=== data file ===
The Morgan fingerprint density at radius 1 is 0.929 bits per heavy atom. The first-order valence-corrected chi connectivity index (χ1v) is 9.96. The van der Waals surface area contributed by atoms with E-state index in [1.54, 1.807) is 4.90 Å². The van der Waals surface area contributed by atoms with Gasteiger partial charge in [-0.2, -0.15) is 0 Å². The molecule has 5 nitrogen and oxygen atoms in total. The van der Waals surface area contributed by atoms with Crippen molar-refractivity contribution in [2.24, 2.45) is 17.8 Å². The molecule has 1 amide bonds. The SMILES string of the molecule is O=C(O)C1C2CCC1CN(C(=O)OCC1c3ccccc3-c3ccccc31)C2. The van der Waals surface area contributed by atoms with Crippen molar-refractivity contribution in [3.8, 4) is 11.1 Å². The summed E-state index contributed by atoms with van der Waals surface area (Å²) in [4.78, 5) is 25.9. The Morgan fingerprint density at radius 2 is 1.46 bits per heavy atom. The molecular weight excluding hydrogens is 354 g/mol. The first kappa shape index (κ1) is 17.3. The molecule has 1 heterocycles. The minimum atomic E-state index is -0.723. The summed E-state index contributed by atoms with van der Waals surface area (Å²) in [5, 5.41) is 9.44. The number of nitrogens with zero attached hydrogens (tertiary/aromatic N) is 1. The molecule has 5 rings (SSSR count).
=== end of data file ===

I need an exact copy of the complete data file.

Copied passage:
The Morgan fingerprint density at radius 1 is 0.929 bits per heavy atom. The first-order valence-corrected chi connectivity index (χ1v) is 9.96. The van der Waals surface area contributed by atoms with E-state index in [1.54, 1.807) is 4.90 Å². The van der Waals surface area contributed by atoms with Gasteiger partial charge in [-0.2, -0.15) is 0 Å². The molecule has 5 nitrogen and oxygen atoms in total. The van der Waals surface area contributed by atoms with Crippen molar-refractivity contribution in [2.24, 2.45) is 17.8 Å². The molecule has 1 amide bonds. The SMILES string of the molecule is O=C(O)C1C2CCC1CN(C(=O)OCC1c3ccccc3-c3ccccc31)C2. The van der Waals surface area contributed by atoms with Crippen molar-refractivity contribution in [3.8, 4) is 11.1 Å². The summed E-state index contributed by atoms with van der Waals surface area (Å²) in [4.78, 5) is 25.9. The Morgan fingerprint density at radius 2 is 1.46 bits per heavy atom. The molecular weight excluding hydrogens is 354 g/mol. The first kappa shape index (κ1) is 17.3. The molecule has 1 heterocycles. The minimum atomic E-state index is -0.723. The summed E-state index contributed by atoms with van der Waals surface area (Å²) in [5, 5.41) is 9.44. The number of nitrogens with zero attached hydrogens (tertiary/aromatic N) is 1. The molecule has 5 rings (SSSR count).